I’m going to talk about both map design and creativity together here. One should get a 2 and one should get a 3, but I don’t know which should get which. Let me explain. I think there is an interesting creative element about the map design but that it failed in execution. I like the river splitting the middle. I like it a lot, that idea has great potential. But the map has to be changed. I very easily was able to get 11 or 12 thousand people on just the east side of the river, so there was no need for me to find space or use the farmland on the west side. This meant that I could handle the invasions that came from the west side when I wanted to by building or destroying a bridge at my convenience. If most of the Farmland was on the west side of the map, then this scenario becomes harder militarily and also from a logistics standpoint in having to move food and maybe resources west to east. I’ll give creativity a 3 and map design a 2. Good idea, bad implementation.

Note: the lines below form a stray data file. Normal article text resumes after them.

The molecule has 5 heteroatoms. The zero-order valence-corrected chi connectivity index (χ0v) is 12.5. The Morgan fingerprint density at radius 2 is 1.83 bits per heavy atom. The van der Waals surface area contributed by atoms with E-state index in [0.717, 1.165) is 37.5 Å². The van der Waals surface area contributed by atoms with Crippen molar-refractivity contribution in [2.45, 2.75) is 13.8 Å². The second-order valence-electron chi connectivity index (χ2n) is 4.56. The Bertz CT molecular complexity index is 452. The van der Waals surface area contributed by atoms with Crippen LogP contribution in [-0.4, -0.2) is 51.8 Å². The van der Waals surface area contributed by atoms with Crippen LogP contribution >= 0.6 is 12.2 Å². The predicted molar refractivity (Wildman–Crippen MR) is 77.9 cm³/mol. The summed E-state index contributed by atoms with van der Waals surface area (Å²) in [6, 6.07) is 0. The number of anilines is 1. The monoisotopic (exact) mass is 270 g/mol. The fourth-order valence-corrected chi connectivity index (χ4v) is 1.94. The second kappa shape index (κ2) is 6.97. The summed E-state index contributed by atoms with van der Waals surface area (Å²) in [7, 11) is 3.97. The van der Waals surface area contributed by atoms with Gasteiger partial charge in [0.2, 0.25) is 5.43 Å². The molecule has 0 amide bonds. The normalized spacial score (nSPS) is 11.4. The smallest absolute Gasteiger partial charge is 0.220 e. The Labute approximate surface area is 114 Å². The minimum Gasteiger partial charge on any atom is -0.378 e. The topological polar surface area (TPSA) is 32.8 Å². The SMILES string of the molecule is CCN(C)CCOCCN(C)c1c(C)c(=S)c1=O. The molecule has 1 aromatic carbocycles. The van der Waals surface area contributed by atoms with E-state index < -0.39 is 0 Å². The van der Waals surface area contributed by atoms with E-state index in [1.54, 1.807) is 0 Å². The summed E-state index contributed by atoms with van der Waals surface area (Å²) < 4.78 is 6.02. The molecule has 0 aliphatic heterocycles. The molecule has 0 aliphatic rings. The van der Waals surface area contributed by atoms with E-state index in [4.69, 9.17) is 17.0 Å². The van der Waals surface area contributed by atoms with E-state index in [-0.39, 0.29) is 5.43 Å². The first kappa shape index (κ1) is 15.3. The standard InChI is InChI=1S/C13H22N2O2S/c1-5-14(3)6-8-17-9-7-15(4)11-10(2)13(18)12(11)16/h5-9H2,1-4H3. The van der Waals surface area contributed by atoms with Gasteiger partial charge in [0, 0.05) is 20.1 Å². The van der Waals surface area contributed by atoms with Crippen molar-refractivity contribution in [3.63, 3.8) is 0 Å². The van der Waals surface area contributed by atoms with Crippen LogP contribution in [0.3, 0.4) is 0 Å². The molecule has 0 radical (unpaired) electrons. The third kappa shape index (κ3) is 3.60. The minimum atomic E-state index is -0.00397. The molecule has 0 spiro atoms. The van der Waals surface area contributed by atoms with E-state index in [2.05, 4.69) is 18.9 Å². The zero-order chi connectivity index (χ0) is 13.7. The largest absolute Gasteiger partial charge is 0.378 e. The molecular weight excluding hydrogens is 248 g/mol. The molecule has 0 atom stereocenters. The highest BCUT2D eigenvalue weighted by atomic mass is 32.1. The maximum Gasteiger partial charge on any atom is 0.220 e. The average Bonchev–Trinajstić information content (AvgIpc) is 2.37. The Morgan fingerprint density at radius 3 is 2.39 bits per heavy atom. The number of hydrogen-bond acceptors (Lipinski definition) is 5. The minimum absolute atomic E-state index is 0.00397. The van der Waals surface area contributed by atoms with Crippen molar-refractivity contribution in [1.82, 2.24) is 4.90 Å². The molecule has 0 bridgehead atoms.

This map is rated as hard and I would have to disagree. It doesn’t necessarily need more or tougher invasions, just better map design. I didn’t even open the sea trade route. I didn’t need it. If it didn’t have quite so many invasions this would be an excellent scenario for someone just learning how to build palace blocks. Even with the invasions it might still be good for that.
Map Design 2
Good voice and flavor but it is not as hard as it is made out to be.
Though it says I playtested the map when it was designed, I did remember little of that when I played it again today. I did not knowingly use any future knowledge, and finished at hard, without ever needing to go back to an earlier save, having met all requests timely, in 24 game years. That implies it is an easy map, not the hard level as mentioned above, and very definitely not the very hard level it says when loading the map file. I built my full city on the East bank, with a dock near the river entry on an isolated part of the West bank, but it did not function very well. I did build a bridge to allow attacks from the West to approach my city, where they could easily be fended off. I only used towers when I had to send half my force on a rescue mission.